Or: Why do humans imagine impossible things?
A few weeks ago I wrote about my love affair with the fantasy genre and how it’s going south, and I got some interesting responses from friends. (Not in the comments on the post- other places, like in real life.) I promised at the time that I’d try to write more about the role I think that fantasy and SciFi can play in the faith, and why I don’t think it benefits people to be too skittish about imaginary worlds.
It’s a difficult thing to write about, because like most of the topics I seem to dip my toes into people have very gut reactions, based off of tradition and personal experience, and I really hate to risk offending someone by poking them where they are already sensitive. Yet, I find that my ongoing relationship with those genres compels me to write, especially since I’m considering reintroducing Science Fiction Saturday. You see, what some readers of this blog might not realize is that long before I wrote here, I tried to break into the fiction genre writing SciFi and Fantasy. It isn’t just my first love as a reader, it’s my first love as a writer.
But I’m a Christian, right? What am I doing playing around with such darkness?
I’ve heard all of the arguments against Christians being involved in anything that relates to witchcraft or “unnatural worlds”. It might open doors, says one argument. We’re only supposed to dwell on what is holy and beneficial, says another. It’s wasting time, says a third. I respect each of those arguments and where they come from, but I find that I don’t completely buy into them. Is it true for some things in the fantasy genre? Yes, absolutely. It’s also true for some things that aren’t in the fantasy genre. The book that gave me the worst nightmares of any book I’ve ever read was Red Dragon by Thomas Harris. It wasn’t a fantasy novel but boy did it “open doors”, that man touched on an evil that definitely left a bad taste in my mouth. (Chalky! ten internets to anyone that gets that reference.) What makes a book a conveyer of darkness isn’t what genre it is in, it’s the spirit and intent of the author. Books written with the intent of enlightening and teaching valuable morals will do just that, books meant to disturb and haunt and corrupt will do just that. The only way to know which is which is to practice good discernment and do your research about the authors. The genre and cover art don’t tell the whole tale.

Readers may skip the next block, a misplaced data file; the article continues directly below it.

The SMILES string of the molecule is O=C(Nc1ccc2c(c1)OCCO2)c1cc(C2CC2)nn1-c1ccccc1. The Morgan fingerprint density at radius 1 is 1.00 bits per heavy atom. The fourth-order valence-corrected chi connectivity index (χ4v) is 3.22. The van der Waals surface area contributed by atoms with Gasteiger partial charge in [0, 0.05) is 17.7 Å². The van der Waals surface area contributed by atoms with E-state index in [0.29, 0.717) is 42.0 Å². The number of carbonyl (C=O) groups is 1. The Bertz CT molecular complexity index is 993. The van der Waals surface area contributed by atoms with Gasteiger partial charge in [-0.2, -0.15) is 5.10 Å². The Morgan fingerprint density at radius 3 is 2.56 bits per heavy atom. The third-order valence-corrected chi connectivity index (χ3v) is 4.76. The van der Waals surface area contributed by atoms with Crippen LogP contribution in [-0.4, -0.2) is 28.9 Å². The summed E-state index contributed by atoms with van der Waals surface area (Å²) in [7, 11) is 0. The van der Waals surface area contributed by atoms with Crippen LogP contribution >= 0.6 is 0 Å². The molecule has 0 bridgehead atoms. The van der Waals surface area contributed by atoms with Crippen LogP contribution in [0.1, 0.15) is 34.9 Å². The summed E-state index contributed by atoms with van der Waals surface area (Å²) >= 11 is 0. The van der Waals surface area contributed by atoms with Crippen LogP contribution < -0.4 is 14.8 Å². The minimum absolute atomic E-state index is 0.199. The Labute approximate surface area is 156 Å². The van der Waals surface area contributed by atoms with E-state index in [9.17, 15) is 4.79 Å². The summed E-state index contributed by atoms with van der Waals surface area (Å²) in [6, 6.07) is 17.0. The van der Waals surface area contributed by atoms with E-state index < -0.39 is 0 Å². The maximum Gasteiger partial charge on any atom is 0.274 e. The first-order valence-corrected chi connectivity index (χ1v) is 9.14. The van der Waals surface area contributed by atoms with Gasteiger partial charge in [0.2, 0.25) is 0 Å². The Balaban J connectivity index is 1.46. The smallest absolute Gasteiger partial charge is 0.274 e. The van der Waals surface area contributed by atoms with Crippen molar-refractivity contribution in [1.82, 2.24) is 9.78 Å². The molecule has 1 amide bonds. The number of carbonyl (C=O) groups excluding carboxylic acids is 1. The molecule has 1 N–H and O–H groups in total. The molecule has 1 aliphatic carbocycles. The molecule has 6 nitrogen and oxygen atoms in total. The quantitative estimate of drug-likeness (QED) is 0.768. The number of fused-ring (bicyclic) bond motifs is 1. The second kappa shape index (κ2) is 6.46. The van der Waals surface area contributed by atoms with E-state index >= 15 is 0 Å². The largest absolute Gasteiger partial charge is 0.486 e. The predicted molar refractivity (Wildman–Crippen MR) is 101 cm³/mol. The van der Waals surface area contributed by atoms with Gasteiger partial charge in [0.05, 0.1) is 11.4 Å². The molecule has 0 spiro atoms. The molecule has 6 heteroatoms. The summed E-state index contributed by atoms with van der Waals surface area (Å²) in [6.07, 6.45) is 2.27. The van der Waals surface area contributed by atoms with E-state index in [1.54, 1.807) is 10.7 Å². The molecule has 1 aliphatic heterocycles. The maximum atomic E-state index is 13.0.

The book that made me love fantasy was The Lion, the Witch, and the Wardrobe by CS Lewis, a Christian author.
“At all ages, if [fantasy and myth] is used well by the author and meets the right reader, it has the same power: to generalize while remaining concrete, to present in palpable form not concepts or even experiences but whole classes of experience, and to throw off irrelevancies. But at its best it can do more; it can give us experiences we have never had and thus, instead of ‘commenting on life,’ can add to it.” -CS Lewis
CS Lewis used fantasy, myth and magic, not to “open doors” to darkness but to open them to light. He created a world which made a metaphor for faith, and through that world he taught all of the values of Christianity in a way that a reader either unfamiliar with the faith or biased against it could understand and believe in the value of it. Aslan was God and Christ, the values he taught echoed Christianity in the most beautiful of ways. There are still points today where in frustration I will stop using the Bible to try to explain my beliefs and instead turn to a very powerful passage in The Last Battle. Those books enriched my young learning experience immeasurably.